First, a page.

Dromm, Asian Americans for Equality help small businesses hurt by water main break

Dromm, Asian Americans for Equality help small businesses hurt by water main break
A water main break in Jackson Heights wreaked havok with subways and caused economic hardship for area businesses which are being helped by two non-profits with emergency loans.
Courtesy of Candace McCowan/WABC-TV
By Bill Parry

Several small businesses were flooded in parts of Jackson Heights and Elmhurst on Jan. 12 when an 80-year-old water main broke open at Broadway and 74th Street. Many of the businesses that were not damaged by the flood lost revenue because of street closures, emergency vehicles and repairs during the cleanup effort.

City Councilman Daniel Dromm (D-Jackson Heights), Asian Americans for Equality and its affiliate Renaissance Economic Development Corporation announced last week they started office hours at Dromm’s district office to provide emergency loans and small-business technical assistance to support the businesses that were affected.

“These emergency loans are a lifeline to local businesses that were impacted by the recent water main break,” Dromm said. “Many business owners in my district are recent immigrants struggling to make ends meet.

“Store closure, flood damage, and loss of vehicular and foot traffic has resulted in thousands of dollars in repair costs and lost revenue for some businesses. These low-interest loans will help owners overcome these challenges and get their businesses back in operation. I am pleased to work alongside AAFE to support Jackson Heights and Elmhurst entrepreneurs in their time of need.”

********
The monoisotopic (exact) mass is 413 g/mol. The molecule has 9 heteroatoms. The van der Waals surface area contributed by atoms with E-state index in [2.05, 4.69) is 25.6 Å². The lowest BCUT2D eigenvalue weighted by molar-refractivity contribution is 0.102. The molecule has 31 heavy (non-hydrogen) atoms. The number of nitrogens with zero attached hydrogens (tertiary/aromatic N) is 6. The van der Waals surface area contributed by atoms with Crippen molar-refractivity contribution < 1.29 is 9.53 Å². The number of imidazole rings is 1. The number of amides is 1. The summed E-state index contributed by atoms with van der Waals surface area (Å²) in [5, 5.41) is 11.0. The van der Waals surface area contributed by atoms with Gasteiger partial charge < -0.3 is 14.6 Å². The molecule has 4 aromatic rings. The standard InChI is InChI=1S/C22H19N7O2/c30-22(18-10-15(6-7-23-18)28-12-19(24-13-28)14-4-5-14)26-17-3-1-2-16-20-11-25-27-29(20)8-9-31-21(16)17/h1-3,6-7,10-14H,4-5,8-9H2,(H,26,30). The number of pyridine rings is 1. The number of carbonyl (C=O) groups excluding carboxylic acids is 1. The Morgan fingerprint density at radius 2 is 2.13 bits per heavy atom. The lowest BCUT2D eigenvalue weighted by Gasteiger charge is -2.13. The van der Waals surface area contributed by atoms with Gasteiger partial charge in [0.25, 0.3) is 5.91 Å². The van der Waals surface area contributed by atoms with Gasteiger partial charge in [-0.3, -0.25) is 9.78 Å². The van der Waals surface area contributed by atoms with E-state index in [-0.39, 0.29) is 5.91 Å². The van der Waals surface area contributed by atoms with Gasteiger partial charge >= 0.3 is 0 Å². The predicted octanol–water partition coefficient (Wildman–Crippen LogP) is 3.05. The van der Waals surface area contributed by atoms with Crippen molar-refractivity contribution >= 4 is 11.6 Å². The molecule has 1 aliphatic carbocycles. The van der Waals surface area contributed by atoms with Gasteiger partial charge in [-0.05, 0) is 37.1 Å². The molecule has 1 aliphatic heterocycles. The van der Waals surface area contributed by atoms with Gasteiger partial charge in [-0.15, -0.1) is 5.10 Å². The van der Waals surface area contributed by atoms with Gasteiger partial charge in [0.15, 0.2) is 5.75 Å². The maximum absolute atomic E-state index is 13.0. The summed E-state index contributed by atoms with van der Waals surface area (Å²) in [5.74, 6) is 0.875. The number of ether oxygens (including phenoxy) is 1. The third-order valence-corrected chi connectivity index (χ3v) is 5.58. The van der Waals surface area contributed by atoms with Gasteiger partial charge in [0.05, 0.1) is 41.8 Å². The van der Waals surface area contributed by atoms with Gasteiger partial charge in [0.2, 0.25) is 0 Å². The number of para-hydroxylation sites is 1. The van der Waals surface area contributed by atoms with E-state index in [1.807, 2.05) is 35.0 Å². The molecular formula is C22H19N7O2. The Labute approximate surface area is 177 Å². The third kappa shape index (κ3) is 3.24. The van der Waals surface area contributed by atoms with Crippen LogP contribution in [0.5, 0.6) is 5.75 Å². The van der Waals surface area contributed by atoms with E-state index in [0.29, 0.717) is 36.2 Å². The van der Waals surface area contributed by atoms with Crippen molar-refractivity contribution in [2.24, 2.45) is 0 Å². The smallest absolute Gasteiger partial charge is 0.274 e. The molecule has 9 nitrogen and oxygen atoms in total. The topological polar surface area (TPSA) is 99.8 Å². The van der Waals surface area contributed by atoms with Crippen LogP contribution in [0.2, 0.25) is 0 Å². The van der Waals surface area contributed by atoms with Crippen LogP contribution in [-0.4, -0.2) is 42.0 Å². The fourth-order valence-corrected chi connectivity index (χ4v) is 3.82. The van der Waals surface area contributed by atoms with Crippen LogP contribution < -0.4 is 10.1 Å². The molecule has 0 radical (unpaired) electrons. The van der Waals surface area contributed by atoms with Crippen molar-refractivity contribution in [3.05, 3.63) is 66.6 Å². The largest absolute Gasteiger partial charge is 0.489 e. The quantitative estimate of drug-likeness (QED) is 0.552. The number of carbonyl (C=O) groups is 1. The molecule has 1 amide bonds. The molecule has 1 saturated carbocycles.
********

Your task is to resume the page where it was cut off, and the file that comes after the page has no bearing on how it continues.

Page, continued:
The Elmhurst/Jackson Heights Emergency Loan Program was made available for emergency purposes to all small businesses in the boundary area south of Roosevelt Avenue to the north side of 41st Avenue, and the east side of 73rd Street to the west side of 75th Street. Program services will be made in Chinese, Spanish and Korean.

“For a small business, a flood can mean losing everything,” AAFE Interim Executive Director Doris Koo said. “With this new loan program, we can give these businesses an immediate helping hand and get them back on their feet. This program is important for those businesses that were directly damaged by the flood and also businesses in the immediate are that are adversely impacted.

“In a difficult time like this, many immigrant- and minority-owned small business have a hard time finding access to affordable capital, and this program offers very low interest rates and provides support to business owners in their native language.”

The loans include a uniform 2 percent fixed interest rate with amounts up to $30,000, with a three- to six-month deferment of interest and principal available with terms of up to five years, including the deferment period. Loans can be received in as little as 72 hours after paperwork is filed.

Reach reporter Bill Parry by e-mail at bparry@cnglocal.com or by phone at (718) 260–4538.

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